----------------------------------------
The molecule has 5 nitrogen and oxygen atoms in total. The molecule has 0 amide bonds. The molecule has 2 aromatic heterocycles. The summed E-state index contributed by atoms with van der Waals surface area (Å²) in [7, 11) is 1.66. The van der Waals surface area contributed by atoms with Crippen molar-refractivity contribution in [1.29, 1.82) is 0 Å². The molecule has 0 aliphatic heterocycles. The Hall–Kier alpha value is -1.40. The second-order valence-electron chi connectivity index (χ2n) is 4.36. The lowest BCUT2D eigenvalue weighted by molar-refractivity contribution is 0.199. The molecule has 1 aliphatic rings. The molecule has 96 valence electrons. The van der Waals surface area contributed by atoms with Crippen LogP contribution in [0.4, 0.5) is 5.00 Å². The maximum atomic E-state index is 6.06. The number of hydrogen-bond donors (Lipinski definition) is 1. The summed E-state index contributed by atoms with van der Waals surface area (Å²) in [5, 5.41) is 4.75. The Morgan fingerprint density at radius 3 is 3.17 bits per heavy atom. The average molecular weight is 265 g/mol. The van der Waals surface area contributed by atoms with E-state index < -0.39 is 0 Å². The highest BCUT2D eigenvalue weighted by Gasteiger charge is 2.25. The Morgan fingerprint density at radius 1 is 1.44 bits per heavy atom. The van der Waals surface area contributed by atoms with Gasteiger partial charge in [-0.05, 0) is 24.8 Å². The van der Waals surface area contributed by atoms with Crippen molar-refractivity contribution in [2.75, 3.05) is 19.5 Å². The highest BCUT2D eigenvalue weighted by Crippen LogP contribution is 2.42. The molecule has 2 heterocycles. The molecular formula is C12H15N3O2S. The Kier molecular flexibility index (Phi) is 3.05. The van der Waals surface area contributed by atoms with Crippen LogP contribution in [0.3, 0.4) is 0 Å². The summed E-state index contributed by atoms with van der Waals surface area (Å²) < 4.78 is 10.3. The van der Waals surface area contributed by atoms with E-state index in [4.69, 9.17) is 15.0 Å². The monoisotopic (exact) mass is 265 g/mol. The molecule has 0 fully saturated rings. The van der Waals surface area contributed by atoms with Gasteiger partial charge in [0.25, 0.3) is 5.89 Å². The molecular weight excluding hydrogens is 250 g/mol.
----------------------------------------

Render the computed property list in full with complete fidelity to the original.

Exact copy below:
The molecule has 5 nitrogen and oxygen atoms in total. The molecule has 0 amide bonds. The molecule has 2 aromatic heterocycles. The summed E-state index contributed by atoms with van der Waals surface area (Å²) in [7, 11) is 1.66. The van der Waals surface area contributed by atoms with Crippen molar-refractivity contribution in [1.29, 1.82) is 0 Å². The molecule has 0 aliphatic heterocycles. The Hall–Kier alpha value is -1.40. The second-order valence-electron chi connectivity index (χ2n) is 4.36. The lowest BCUT2D eigenvalue weighted by molar-refractivity contribution is 0.199. The molecule has 1 aliphatic rings. The molecule has 96 valence electrons. The van der Waals surface area contributed by atoms with Crippen LogP contribution in [0.4, 0.5) is 5.00 Å². The maximum atomic E-state index is 6.06. The number of hydrogen-bond donors (Lipinski definition) is 1. The summed E-state index contributed by atoms with van der Waals surface area (Å²) in [5, 5.41) is 4.75. The Morgan fingerprint density at radius 3 is 3.17 bits per heavy atom. The average molecular weight is 265 g/mol. The van der Waals surface area contributed by atoms with E-state index < -0.39 is 0 Å². The highest BCUT2D eigenvalue weighted by Gasteiger charge is 2.25. The Morgan fingerprint density at radius 1 is 1.44 bits per heavy atom. The van der Waals surface area contributed by atoms with Gasteiger partial charge in [-0.05, 0) is 24.8 Å². The van der Waals surface area contributed by atoms with Crippen molar-refractivity contribution in [2.75, 3.05) is 19.5 Å². The highest BCUT2D eigenvalue weighted by Crippen LogP contribution is 2.42. The molecule has 2 heterocycles. The molecular formula is C12H15N3O2S. The Kier molecular flexibility index (Phi) is 3.05. The van der Waals surface area contributed by atoms with Crippen LogP contribution in [0.3, 0.4) is 0 Å². The summed E-state index contributed by atoms with van der Waals surface area (Å²) < 4.78 is 10.3. The van der Waals surface area contributed by atoms with E-state index in [4.69, 9.17) is 15.0 Å². The monoisotopic (exact) mass is 265 g/mol. The molecule has 0 fully saturated rings. The van der Waals surface area contributed by atoms with Gasteiger partial charge in [0.25, 0.3) is 5.89 Å². The molecular weight excluding hydrogens is 250 g/mol.